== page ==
The Achievable Dream 5-part series - the definitive guide on DVD for planning your motorcycle adventure. Get Ready! covers planning, paperwork, medical and many other topics! "Inspirational and Awesome!" See the trailer here!
Gear Up! is a 2-DVD set, 6 hours! Which bike is right for me? How do I prepare the bike? What stuff do I need - riding gear, clothing, camping gear, first aid kit, tires, maps and GPS? What don't I need? How do I pack it all in? Lots of opinions from over 150 travellers! "This DVD will save you a fortune!"See the trailer here!
So you've done it - got inspired, planned your trip, packed your stuff and you're on the road! This section is about staying healthy, happy and secure on your motorcycle adventure. And crossing borders, war zones or oceans!
On the Road! is 5.5 hours of the tips and advice you need to cross borders, break down language barriers, overcome culture shock, ship the bike and deal with breakdowns and emergencies."Just makes me want to pack up and go!" See the trailer here!
Tire Changing!Grant demystifies the black art of Tire Changing and Repair to help you STAY on the road! "Very informative and practical." See the trailer here!
Ladies on the Loose! For the first time ever, a motorcycle travel DVD made for women, by women! These intrepid women share their tips to help you plan your own motorcycle adventure. They also answer the women-only questions, and entertain you with amazing tales from the road! Presented by Lois Pryce, veteran solo traveller through South America and Africa and author of 'Lois on the Loose', and 'Red Tape and White Knuckles.'
"It has me all fired up to go out on my own adventure!" See the trailer here!
We're not a big multi-national company, just two people who love motorcycle travel and have grown a hobby into a full time job and a labour of love.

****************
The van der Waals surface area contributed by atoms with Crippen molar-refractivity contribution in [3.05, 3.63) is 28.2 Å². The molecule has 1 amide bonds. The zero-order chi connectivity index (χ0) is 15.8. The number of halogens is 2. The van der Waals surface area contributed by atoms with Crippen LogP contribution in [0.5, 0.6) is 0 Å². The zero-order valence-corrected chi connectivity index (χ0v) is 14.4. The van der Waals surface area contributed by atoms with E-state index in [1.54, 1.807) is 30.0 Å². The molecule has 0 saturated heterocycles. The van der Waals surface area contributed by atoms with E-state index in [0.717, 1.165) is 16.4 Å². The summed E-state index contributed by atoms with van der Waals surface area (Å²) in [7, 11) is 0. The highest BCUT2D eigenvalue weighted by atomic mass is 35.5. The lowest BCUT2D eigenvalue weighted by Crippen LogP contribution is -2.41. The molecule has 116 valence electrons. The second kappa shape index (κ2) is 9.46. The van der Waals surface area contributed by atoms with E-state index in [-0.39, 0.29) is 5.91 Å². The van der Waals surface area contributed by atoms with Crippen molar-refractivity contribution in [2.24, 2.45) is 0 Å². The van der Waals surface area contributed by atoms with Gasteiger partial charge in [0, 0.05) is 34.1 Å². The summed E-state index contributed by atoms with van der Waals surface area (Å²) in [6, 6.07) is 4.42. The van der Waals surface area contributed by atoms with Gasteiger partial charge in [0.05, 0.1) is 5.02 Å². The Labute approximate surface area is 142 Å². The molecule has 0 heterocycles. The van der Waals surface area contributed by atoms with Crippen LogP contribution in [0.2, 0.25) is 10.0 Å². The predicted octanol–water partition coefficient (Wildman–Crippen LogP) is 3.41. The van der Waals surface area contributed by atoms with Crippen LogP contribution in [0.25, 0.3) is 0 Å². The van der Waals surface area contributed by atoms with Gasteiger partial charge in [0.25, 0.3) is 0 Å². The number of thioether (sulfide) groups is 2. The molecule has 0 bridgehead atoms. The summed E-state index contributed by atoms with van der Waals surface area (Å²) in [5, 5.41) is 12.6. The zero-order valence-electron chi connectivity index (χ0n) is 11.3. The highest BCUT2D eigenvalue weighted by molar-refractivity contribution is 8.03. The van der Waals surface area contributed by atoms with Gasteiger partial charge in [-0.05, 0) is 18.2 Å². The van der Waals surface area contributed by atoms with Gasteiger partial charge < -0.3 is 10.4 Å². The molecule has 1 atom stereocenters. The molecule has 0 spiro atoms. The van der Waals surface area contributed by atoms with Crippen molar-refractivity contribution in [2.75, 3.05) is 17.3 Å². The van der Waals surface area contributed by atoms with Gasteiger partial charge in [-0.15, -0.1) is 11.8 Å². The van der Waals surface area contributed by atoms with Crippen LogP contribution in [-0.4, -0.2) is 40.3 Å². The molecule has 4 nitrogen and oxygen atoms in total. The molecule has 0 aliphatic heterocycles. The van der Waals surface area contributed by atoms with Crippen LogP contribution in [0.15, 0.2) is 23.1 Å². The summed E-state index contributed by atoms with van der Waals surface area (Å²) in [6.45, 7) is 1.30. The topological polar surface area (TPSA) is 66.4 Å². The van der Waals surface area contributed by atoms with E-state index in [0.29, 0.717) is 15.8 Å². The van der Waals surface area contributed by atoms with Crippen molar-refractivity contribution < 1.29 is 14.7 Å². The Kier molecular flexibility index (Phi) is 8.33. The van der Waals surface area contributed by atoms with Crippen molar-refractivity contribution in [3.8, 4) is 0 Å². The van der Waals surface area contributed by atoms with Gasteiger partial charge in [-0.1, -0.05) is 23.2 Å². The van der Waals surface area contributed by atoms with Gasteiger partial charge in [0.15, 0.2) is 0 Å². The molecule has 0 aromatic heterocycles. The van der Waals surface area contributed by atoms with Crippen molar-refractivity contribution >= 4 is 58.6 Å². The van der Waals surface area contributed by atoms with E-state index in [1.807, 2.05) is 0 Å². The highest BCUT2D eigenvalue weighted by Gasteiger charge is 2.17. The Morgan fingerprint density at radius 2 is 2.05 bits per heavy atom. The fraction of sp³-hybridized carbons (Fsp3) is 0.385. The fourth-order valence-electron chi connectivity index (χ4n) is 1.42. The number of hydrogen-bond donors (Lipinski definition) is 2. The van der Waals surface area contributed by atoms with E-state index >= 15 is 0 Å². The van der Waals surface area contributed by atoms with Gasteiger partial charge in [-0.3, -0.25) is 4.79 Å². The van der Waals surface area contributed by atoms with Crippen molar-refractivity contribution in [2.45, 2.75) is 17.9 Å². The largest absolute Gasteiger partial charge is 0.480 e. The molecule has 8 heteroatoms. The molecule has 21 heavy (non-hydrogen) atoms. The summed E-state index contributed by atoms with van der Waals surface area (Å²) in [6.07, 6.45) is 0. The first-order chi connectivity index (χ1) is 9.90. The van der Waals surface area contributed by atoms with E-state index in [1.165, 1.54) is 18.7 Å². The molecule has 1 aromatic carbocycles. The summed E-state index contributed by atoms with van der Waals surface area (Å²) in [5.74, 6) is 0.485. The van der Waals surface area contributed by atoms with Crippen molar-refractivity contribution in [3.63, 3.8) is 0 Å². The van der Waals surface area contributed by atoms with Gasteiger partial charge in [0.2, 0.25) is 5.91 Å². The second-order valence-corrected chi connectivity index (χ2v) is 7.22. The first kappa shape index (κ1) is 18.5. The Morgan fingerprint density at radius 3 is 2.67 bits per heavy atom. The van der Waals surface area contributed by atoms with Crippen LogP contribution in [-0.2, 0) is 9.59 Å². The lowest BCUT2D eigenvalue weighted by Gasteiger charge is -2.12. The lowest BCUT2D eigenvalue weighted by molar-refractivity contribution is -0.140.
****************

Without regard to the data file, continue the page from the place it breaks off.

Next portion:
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Travel BooksMotorcycle and travel books to inspire and inform you!
DVDs - Watch and Learn!
Horizons Unlimited presents!
Achievable Dream The definitive guide to planning your motorcycle adventure! This insanely ambitious 2-year project has produced an informative and entertaining 5-part, 18 hour DVD series. "The ultimate round the world rider's how-to DVD!" MCN UK.
Collectors Box SetAll 5 DVDs with a custom printed slip case. "The series is 'free' because the tips and advice will save much more than you spend on buying the DVD's."
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Photo ForumEverything on Travel Photography, from what kind of equipment to how to light a subject, moderated by Stuart (Reggie) Martindale, a pro English photographer
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Hope the answer to this question isn't somewhere else on the site, but I haven't seen too much in the last several months on this subject and nothing lately in the Photo Forum.
How are people with digital cameras currently handling the storage of their photos on the road these days? For my one year Asia trip beginning in April, I am not planning on taking a computer, nor an ipod or portable hard drive or any other electronic device. I plan on only using what is available at the local internet cafe.
Is the best thing to just burn your photos to a CD periodically at an internet cafe and ship home, or upload to a photo webhosting site like Smugmug, or a combination of both? Or just have a bunch of memory cards?
Just started using Smugmug, its really easy to use, but uploads are slow even on a high speed connection and I wonder if high speed internet is even available in many developing countries?
With my digicam came proprietary software for downloading images on to my home pc (Canon in my case). I can also download using a card reader/writer. I'm not sure if you download straight from camera to an internet hosting site such as Smugmug? I might try soon & see if it's possible?
You should be able to do so if you take your own reader/writer though. I have downloaded photos from home on to a CF card using the reader/writer, taken it to work & downloaded photos on to the work pc for a screen saver. When you upload to Smugmug, you're able to browse the hard drive of the pc you're using & if you have a reader/writer plugged in, look in My Computer, it will either be the E, F or G Drive depending if they already have other hardware installed such as DVD player/burner.